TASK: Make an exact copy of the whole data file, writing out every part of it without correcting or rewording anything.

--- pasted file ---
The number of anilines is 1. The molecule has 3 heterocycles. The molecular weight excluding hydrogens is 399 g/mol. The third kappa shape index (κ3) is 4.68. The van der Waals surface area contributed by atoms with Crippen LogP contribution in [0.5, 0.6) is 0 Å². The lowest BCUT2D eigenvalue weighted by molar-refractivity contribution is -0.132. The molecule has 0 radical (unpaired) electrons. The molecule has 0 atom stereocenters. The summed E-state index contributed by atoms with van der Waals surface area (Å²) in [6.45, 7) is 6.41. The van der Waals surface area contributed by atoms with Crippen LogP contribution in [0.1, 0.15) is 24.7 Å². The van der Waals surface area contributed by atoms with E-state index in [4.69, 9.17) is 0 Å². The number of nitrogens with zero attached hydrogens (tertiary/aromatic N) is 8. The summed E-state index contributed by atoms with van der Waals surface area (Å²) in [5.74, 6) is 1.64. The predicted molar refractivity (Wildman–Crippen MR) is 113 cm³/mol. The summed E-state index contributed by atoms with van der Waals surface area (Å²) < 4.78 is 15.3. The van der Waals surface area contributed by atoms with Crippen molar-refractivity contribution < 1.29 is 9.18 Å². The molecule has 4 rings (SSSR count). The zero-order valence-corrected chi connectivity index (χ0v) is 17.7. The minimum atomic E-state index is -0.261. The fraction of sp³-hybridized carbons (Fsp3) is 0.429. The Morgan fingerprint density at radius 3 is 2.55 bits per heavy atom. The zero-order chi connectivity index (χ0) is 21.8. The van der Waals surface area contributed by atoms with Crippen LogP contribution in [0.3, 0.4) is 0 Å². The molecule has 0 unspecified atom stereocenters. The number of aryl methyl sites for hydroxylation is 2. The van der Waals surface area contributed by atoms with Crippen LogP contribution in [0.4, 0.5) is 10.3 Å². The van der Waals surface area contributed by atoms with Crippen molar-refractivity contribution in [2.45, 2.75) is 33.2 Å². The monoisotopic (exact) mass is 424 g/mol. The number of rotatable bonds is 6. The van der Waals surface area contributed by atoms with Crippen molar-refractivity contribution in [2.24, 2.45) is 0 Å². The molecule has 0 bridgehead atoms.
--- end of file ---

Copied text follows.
The number of anilines is 1. The molecule has 3 heterocycles. The molecular weight excluding hydrogens is 399 g/mol. The third kappa shape index (κ3) is 4.68. The van der Waals surface area contributed by atoms with Crippen LogP contribution in [0.5, 0.6) is 0 Å². The lowest BCUT2D eigenvalue weighted by molar-refractivity contribution is -0.132. The molecule has 0 radical (unpaired) electrons. The molecule has 0 atom stereocenters. The summed E-state index contributed by atoms with van der Waals surface area (Å²) in [6.45, 7) is 6.41. The van der Waals surface area contributed by atoms with Crippen LogP contribution in [0.1, 0.15) is 24.7 Å². The van der Waals surface area contributed by atoms with E-state index in [4.69, 9.17) is 0 Å². The number of nitrogens with zero attached hydrogens (tertiary/aromatic N) is 8. The summed E-state index contributed by atoms with van der Waals surface area (Å²) in [5.74, 6) is 1.64. The predicted molar refractivity (Wildman–Crippen MR) is 113 cm³/mol. The summed E-state index contributed by atoms with van der Waals surface area (Å²) < 4.78 is 15.3. The van der Waals surface area contributed by atoms with Crippen molar-refractivity contribution < 1.29 is 9.18 Å². The molecule has 4 rings (SSSR count). The zero-order valence-corrected chi connectivity index (χ0v) is 17.7. The minimum atomic E-state index is -0.261. The fraction of sp³-hybridized carbons (Fsp3) is 0.429. The Morgan fingerprint density at radius 3 is 2.55 bits per heavy atom. The zero-order chi connectivity index (χ0) is 21.8. The van der Waals surface area contributed by atoms with Crippen LogP contribution in [0.3, 0.4) is 0 Å². The molecule has 0 unspecified atom stereocenters. The number of aryl methyl sites for hydroxylation is 2. The van der Waals surface area contributed by atoms with Crippen LogP contribution in [0.4, 0.5) is 10.3 Å². The van der Waals surface area contributed by atoms with Crippen molar-refractivity contribution in [2.45, 2.75) is 33.2 Å². The monoisotopic (exact) mass is 424 g/mol. The number of rotatable bonds is 6. The van der Waals surface area contributed by atoms with Crippen molar-refractivity contribution in [2.24, 2.45) is 0 Å². The molecule has 0 bridgehead atoms.